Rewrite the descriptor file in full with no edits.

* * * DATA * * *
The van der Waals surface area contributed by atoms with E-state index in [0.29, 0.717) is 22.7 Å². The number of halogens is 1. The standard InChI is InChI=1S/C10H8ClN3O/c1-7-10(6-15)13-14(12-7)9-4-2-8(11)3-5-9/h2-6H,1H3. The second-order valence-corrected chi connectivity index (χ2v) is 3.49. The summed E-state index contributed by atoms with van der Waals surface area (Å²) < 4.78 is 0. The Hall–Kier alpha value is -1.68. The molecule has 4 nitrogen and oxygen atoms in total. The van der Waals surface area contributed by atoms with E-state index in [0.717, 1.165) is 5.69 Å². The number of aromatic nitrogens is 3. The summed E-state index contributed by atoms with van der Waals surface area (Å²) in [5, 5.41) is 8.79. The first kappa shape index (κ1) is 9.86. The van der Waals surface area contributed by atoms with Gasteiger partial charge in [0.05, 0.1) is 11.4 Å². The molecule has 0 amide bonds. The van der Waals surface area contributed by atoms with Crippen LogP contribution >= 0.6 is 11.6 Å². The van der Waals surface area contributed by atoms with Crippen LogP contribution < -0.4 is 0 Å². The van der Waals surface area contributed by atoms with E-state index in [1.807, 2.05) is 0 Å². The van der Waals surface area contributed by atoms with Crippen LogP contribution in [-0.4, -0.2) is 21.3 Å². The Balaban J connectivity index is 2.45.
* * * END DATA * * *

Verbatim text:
The van der Waals surface area contributed by atoms with E-state index in [0.29, 0.717) is 22.7 Å². The number of halogens is 1. The standard InChI is InChI=1S/C10H8ClN3O/c1-7-10(6-15)13-14(12-7)9-4-2-8(11)3-5-9/h2-6H,1H3. The second-order valence-corrected chi connectivity index (χ2v) is 3.49. The summed E-state index contributed by atoms with van der Waals surface area (Å²) < 4.78 is 0. The Hall–Kier alpha value is -1.68. The molecule has 4 nitrogen and oxygen atoms in total. The van der Waals surface area contributed by atoms with E-state index in [0.717, 1.165) is 5.69 Å². The number of aromatic nitrogens is 3. The summed E-state index contributed by atoms with van der Waals surface area (Å²) in [5, 5.41) is 8.79. The first kappa shape index (κ1) is 9.86. The van der Waals surface area contributed by atoms with Gasteiger partial charge in [0.05, 0.1) is 11.4 Å². The molecule has 0 amide bonds. The van der Waals surface area contributed by atoms with Crippen LogP contribution >= 0.6 is 11.6 Å². The van der Waals surface area contributed by atoms with Crippen LogP contribution < -0.4 is 0 Å². The van der Waals surface area contributed by atoms with E-state index in [1.807, 2.05) is 0 Å². The van der Waals surface area contributed by atoms with Crippen LogP contribution in [-0.4, -0.2) is 21.3 Å². The Balaban J connectivity index is 2.45.